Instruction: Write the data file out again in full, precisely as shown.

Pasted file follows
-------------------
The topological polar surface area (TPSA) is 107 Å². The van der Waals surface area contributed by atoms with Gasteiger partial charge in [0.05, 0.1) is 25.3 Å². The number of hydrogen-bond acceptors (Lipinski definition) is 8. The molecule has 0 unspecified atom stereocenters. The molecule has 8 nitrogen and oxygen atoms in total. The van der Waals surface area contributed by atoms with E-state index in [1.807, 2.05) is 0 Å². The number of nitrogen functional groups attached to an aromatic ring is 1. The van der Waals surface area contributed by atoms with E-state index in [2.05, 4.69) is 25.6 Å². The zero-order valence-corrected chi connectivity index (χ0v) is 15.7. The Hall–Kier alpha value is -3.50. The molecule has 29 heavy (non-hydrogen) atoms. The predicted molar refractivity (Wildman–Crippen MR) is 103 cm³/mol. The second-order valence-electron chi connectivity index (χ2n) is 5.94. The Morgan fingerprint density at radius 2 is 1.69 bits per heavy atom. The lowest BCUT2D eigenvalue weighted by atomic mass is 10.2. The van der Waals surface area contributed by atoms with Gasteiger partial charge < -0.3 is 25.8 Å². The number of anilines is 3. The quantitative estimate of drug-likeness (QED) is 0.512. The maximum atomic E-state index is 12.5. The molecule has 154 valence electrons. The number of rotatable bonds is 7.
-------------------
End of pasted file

The topological polar surface area (TPSA) is 107 Å². The van der Waals surface area contributed by atoms with Gasteiger partial charge in [0.05, 0.1) is 25.3 Å². The number of hydrogen-bond acceptors (Lipinski definition) is 8. The molecule has 0 unspecified atom stereocenters. The molecule has 8 nitrogen and oxygen atoms in total. The van der Waals surface area contributed by atoms with E-state index in [1.807, 2.05) is 0 Å². The number of nitrogen functional groups attached to an aromatic ring is 1. The van der Waals surface area contributed by atoms with E-state index in [2.05, 4.69) is 25.6 Å². The zero-order valence-corrected chi connectivity index (χ0v) is 15.7. The Hall–Kier alpha value is -3.50. The molecule has 29 heavy (non-hydrogen) atoms. The predicted molar refractivity (Wildman–Crippen MR) is 103 cm³/mol. The second-order valence-electron chi connectivity index (χ2n) is 5.94. The Morgan fingerprint density at radius 2 is 1.69 bits per heavy atom. The lowest BCUT2D eigenvalue weighted by atomic mass is 10.2. The van der Waals surface area contributed by atoms with Gasteiger partial charge < -0.3 is 25.8 Å². The number of anilines is 3. The quantitative estimate of drug-likeness (QED) is 0.512. The maximum atomic E-state index is 12.5. The molecule has 154 valence electrons. The number of rotatable bonds is 7.